Over the past year, markets have been dominated by a central economic debate, as sentiment has swung back and forth between fears of higher inflation and interest rates and concern over the extent to which tighter policy might impact on growth and earnings. Markets (along with central banks) have consistently underestimated inflation and overestimated the speed at which it would fall. Things are at last slowly heading in the right direction. Inflationary pressure is coming down and the labour market is showing early signs of weakness. Policy tightening appears to be working.
Since the banking crisis, expectations for US rates have changed substantially. Markets are now pricing in three rate cuts before the end of the year, despite continued rhetoric from the US Fed that, while it is likely to pause here, it is not yet prepared to change course. In fact, it has continued to hike rates twice since the closure of Silicon Valley Bank first sparked the turmoil. There is therefore scope for disappointment if markets are forced to accept that rates will stay higher for longer. Equity markets are likely to remain rangebound until this is resolved.
In the meantime, our strategy has focussed on identifying cheap assets whose fortunes are less tied to the outcome of this debate. We have often commented on the relative value of the UK. Another market that stands out for similar reasons is Japan.
Markets move in very long-term cycles, and it is interesting to contrast the relative fortunes of Japan and the US in this respect. In 1989, Japan was the largest global market and accounted for 13 of the top 20 listed companies in the world by total size. In 2023 this list is dominated by 13 US companies, and not a single Japanese company remains. The index for Japanese equities has yet to recover its old high from 23 years ago. Stocks have been long out of favour yet have quietly been grinding out gains over the past few years, while markets in the West have faltered. Our Japanese positions on standard portfolios have received an additional boost from the decision to fully hedge the currency exposure to the yen.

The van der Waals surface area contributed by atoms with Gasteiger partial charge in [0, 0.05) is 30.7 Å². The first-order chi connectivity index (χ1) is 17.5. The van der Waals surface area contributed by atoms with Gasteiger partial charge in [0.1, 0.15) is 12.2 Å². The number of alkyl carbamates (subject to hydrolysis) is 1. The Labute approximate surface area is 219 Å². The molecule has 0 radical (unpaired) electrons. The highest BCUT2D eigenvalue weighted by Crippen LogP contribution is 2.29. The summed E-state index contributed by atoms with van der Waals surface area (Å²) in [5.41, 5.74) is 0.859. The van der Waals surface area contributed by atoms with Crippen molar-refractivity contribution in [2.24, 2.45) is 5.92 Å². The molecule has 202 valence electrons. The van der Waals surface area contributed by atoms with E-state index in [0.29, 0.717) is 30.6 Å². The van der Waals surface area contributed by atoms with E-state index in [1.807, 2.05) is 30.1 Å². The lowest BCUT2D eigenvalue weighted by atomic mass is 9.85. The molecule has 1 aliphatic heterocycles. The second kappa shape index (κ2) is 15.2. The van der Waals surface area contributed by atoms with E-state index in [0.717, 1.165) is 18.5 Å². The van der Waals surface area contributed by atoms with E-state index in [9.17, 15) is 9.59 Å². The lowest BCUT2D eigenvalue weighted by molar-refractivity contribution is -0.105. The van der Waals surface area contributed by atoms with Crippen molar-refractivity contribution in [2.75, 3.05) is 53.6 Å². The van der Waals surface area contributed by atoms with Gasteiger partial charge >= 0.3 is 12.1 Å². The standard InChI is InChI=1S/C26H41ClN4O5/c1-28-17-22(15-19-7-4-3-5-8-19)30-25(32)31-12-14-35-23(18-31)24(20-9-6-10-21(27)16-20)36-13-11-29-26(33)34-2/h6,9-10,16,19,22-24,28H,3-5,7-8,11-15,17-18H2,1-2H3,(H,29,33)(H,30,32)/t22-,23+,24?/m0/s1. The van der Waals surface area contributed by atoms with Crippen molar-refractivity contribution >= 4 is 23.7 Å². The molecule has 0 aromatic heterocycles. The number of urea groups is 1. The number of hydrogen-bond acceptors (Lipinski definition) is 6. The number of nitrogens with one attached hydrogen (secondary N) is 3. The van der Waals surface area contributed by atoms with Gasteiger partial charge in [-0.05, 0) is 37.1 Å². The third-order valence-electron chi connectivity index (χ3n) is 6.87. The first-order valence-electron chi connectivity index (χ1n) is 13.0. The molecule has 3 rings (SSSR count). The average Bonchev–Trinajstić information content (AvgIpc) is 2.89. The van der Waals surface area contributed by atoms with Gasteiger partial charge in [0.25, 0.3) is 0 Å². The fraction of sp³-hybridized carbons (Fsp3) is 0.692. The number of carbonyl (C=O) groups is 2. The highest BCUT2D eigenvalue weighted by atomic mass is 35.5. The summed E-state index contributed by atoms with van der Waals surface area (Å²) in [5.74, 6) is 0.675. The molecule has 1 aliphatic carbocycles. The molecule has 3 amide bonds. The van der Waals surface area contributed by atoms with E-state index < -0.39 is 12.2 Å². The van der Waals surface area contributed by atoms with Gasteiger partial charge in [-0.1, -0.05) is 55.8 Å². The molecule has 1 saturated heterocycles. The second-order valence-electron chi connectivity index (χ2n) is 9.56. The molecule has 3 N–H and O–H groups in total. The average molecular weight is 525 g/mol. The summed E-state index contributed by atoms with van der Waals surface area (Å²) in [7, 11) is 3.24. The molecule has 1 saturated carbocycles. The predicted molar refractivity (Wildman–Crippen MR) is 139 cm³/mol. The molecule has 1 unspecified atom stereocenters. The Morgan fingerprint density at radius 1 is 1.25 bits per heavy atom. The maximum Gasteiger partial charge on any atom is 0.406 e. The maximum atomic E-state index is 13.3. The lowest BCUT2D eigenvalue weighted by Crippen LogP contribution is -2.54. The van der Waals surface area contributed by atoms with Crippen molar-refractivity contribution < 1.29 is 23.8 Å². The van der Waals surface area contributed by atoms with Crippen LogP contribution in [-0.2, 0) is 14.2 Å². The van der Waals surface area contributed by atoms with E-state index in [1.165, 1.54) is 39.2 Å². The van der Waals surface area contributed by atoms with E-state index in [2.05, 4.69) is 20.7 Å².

A recent update from Warren Buffett has highlighted the potential for a relative change in the cycle back in favour of Japan. The Sage of Omagh believes that “the incredible period for the US economy is coming to an end” and foresees weaker profits across much of his domestic US equity portfolio going forward. In contrast he has continued to build exposure to Japan. The case is one of deep value that is gradually being realised as companies restructure, raise returns and buy back shares. On a macro basis, inflation has remained under control, interest rates are low, and the weaker yen has boosted the competitiveness of Japanese exporters. Moreover, there is ample scope for positive equity inflows. Foreign investors are heavily underweight Japanese equities (like the UK), while the large pool of domestic Japanese savings is also heavily underweight equities in favour of bonds. Only a small shift in the allocation of either of these assets would be very beneficial. Over the long term we believe that buying undervalued and under-owned assets in an uptrend is one of the best and safest strategies for returns. Japan, the UK and select emerging markets, along with gold and commodities currently fit this criteria.